Beginner stock market jobs can lead into lifelong careers. Finance professionals, however, must often first pay their dues before advancing to more senior roles. Several Wall Street professions begin as assistant or junior-level jobs.
A trader buys and sells securities, such as stocks, bonds, options and currencies for an intended profit, according to PrincetonReview.com. While a junior or assistant trader should not necessarily expect to participate in decision making on a trade, he may be involved in logistical processes such as transferring trades to the books.
An investment banker designs deals for corporations including mergers and acquisitions, initial public offerings and debt offerings. A junior banker uses an opportunity to increase her knowledge of finance and to understand the demands and focus that are required in the banker's role.
A financial analyst's primary function is to gather detailed research on corporations and to analyze that information. A junior analyst contributes to research, analysis, summarizing information, and accounting for reports.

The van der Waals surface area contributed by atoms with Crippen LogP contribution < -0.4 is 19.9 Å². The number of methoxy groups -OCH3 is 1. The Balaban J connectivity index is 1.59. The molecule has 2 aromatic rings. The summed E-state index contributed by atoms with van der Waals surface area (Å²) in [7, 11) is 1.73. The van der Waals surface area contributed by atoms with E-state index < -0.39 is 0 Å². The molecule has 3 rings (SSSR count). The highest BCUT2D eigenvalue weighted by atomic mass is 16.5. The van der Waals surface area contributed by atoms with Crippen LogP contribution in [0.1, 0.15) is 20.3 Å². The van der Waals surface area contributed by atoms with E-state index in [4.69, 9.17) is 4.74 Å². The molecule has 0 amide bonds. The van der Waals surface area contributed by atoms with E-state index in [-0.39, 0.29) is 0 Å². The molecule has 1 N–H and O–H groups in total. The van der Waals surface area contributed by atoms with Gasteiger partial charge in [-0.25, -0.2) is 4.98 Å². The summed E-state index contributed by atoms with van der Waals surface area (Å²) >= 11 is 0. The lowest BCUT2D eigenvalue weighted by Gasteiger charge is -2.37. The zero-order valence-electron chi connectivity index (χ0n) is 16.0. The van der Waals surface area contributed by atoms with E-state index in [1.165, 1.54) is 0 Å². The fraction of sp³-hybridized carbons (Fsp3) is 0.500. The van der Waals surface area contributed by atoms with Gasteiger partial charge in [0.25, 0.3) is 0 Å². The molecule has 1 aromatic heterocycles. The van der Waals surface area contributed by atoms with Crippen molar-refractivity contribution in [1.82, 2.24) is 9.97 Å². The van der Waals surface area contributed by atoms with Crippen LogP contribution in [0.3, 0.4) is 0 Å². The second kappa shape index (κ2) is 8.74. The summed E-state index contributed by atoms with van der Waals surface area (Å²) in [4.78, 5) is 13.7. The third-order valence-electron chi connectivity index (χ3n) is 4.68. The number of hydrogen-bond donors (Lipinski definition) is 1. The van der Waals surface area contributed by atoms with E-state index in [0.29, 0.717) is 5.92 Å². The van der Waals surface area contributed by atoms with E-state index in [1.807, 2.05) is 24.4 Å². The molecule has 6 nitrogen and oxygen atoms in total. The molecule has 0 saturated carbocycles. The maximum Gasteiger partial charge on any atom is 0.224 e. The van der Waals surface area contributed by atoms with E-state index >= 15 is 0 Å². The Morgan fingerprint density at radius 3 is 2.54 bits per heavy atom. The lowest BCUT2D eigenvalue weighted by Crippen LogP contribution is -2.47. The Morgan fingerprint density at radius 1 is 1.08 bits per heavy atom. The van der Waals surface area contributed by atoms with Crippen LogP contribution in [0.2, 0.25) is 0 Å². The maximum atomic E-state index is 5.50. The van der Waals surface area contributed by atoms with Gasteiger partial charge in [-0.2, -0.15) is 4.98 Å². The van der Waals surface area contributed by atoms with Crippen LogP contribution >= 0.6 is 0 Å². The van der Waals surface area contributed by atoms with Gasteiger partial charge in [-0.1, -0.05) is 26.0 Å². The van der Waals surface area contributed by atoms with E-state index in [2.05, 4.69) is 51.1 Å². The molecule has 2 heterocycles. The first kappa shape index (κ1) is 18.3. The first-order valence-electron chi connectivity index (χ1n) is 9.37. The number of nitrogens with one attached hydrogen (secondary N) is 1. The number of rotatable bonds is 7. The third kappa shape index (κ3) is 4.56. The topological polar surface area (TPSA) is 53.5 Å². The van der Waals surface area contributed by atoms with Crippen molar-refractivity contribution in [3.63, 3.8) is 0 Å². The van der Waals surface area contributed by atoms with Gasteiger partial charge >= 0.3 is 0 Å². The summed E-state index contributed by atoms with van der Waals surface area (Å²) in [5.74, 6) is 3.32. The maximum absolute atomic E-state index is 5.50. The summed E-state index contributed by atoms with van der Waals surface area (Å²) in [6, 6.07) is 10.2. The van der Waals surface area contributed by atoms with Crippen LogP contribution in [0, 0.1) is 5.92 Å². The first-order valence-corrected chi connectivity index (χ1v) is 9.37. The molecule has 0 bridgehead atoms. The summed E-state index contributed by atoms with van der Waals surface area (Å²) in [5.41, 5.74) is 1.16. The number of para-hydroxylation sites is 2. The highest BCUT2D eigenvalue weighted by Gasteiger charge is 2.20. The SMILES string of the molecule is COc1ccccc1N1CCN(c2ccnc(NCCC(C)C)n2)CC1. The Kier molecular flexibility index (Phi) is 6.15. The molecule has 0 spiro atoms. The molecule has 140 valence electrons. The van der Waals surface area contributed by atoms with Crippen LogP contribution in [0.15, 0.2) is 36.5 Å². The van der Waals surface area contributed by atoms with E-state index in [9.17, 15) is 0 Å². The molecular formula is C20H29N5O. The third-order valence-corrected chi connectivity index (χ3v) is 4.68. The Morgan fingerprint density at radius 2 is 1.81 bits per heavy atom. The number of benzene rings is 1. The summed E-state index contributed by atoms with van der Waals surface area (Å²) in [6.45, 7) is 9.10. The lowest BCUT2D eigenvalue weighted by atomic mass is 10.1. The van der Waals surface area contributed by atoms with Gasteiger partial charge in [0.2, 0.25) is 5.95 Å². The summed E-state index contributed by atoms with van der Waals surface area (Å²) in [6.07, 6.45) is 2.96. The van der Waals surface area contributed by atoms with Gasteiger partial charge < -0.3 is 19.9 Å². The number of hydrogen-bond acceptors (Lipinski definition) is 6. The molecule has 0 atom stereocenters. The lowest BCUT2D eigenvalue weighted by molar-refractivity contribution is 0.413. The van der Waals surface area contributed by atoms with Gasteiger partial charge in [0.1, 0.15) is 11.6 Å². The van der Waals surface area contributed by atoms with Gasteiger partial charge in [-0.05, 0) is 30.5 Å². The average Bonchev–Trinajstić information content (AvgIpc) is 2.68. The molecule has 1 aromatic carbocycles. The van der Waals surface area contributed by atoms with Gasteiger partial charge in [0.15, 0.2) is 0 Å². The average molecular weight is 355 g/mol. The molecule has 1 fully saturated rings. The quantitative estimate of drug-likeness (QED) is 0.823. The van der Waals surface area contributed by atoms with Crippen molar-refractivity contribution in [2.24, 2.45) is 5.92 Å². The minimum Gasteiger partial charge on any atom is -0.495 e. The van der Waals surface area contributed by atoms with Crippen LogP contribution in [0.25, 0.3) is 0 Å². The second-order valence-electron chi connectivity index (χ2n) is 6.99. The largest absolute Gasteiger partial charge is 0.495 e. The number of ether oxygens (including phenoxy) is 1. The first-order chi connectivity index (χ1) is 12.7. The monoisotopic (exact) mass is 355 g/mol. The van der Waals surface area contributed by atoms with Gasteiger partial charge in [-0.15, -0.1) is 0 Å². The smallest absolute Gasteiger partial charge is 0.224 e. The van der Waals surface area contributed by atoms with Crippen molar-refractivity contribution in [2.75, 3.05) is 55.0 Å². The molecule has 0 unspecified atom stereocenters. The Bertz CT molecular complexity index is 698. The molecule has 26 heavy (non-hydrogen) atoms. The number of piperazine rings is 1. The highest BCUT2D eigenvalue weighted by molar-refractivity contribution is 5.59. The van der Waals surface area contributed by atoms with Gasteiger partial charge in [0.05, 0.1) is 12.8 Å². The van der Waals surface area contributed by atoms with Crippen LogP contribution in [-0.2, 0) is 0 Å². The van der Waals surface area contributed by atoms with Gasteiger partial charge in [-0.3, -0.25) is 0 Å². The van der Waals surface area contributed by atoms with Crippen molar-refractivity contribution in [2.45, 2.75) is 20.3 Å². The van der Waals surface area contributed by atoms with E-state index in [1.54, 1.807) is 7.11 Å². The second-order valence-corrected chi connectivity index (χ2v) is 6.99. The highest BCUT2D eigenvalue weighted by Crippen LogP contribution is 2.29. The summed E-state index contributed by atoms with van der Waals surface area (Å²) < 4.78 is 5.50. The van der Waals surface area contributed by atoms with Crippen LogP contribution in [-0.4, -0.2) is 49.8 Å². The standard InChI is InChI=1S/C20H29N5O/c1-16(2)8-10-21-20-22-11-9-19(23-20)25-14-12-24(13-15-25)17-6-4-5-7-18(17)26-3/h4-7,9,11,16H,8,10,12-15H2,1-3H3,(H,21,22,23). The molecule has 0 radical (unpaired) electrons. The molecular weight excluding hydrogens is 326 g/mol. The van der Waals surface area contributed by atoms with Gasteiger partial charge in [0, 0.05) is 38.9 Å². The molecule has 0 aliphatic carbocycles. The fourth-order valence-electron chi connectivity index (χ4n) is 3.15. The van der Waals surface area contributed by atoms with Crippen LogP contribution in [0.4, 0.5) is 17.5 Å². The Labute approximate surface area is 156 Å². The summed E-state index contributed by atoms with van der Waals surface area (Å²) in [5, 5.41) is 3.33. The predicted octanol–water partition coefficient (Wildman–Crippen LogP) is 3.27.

Employees with an Ivy League degree or who have earned an MBA may be first in line for promotion. Education can also make a difference in title. A graduate with a bachelor's may be referred to as a junior financial analyst while someone with an MBA might earn the title financial analyst immediately.
A Wall Street career can be exciting and lucrative but it can also be risky. Hundreds of thousands of finance jobs in addition to billions of dollars were lost at major investment banks during the economic crisis of 2008 and 2009, according to Bloomberg.
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